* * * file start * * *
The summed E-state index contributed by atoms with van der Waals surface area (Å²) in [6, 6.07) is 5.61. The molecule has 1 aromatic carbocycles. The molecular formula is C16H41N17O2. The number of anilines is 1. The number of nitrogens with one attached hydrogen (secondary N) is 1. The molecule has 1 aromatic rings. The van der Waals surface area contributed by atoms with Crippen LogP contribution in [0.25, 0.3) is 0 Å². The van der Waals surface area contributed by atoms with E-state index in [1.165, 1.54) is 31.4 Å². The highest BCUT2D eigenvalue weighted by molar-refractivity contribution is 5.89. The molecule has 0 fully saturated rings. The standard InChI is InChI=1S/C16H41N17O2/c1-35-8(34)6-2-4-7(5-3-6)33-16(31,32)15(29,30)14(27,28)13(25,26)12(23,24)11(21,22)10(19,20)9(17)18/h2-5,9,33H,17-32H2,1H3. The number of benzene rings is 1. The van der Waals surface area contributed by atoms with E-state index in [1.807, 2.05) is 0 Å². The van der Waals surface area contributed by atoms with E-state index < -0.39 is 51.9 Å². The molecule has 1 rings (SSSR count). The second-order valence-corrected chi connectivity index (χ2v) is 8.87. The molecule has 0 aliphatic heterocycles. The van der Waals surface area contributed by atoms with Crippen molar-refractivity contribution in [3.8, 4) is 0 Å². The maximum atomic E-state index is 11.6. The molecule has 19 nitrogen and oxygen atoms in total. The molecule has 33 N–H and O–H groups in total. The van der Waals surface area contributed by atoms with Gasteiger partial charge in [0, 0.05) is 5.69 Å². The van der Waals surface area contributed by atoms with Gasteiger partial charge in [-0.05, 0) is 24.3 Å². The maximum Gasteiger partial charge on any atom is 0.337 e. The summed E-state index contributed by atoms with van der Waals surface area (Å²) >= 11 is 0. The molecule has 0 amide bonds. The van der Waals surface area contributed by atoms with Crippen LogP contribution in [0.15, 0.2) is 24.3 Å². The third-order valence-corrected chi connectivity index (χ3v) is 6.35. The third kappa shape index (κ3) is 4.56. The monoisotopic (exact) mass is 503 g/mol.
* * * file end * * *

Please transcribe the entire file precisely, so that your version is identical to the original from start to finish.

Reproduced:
The summed E-state index contributed by atoms with van der Waals surface area (Å²) in [6, 6.07) is 5.61. The molecule has 1 aromatic carbocycles. The molecular formula is C16H41N17O2. The number of anilines is 1. The number of nitrogens with one attached hydrogen (secondary N) is 1. The molecule has 1 aromatic rings. The van der Waals surface area contributed by atoms with Crippen LogP contribution in [0.25, 0.3) is 0 Å². The van der Waals surface area contributed by atoms with E-state index in [1.165, 1.54) is 31.4 Å². The highest BCUT2D eigenvalue weighted by molar-refractivity contribution is 5.89. The molecule has 0 fully saturated rings. The standard InChI is InChI=1S/C16H41N17O2/c1-35-8(34)6-2-4-7(5-3-6)33-16(31,32)15(29,30)14(27,28)13(25,26)12(23,24)11(21,22)10(19,20)9(17)18/h2-5,9,33H,17-32H2,1H3. The number of benzene rings is 1. The van der Waals surface area contributed by atoms with E-state index in [1.807, 2.05) is 0 Å². The van der Waals surface area contributed by atoms with E-state index < -0.39 is 51.9 Å². The molecule has 1 rings (SSSR count). The second-order valence-corrected chi connectivity index (χ2v) is 8.87. The molecule has 0 aliphatic heterocycles. The van der Waals surface area contributed by atoms with Crippen molar-refractivity contribution in [3.8, 4) is 0 Å². The maximum atomic E-state index is 11.6. The molecule has 19 nitrogen and oxygen atoms in total. The molecule has 33 N–H and O–H groups in total. The van der Waals surface area contributed by atoms with Gasteiger partial charge in [0, 0.05) is 5.69 Å². The van der Waals surface area contributed by atoms with Gasteiger partial charge in [-0.05, 0) is 24.3 Å². The maximum Gasteiger partial charge on any atom is 0.337 e. The summed E-state index contributed by atoms with van der Waals surface area (Å²) >= 11 is 0. The molecule has 0 amide bonds. The van der Waals surface area contributed by atoms with Crippen LogP contribution in [0.15, 0.2) is 24.3 Å². The third-order valence-corrected chi connectivity index (χ3v) is 6.35. The third kappa shape index (κ3) is 4.56. The monoisotopic (exact) mass is 503 g/mol.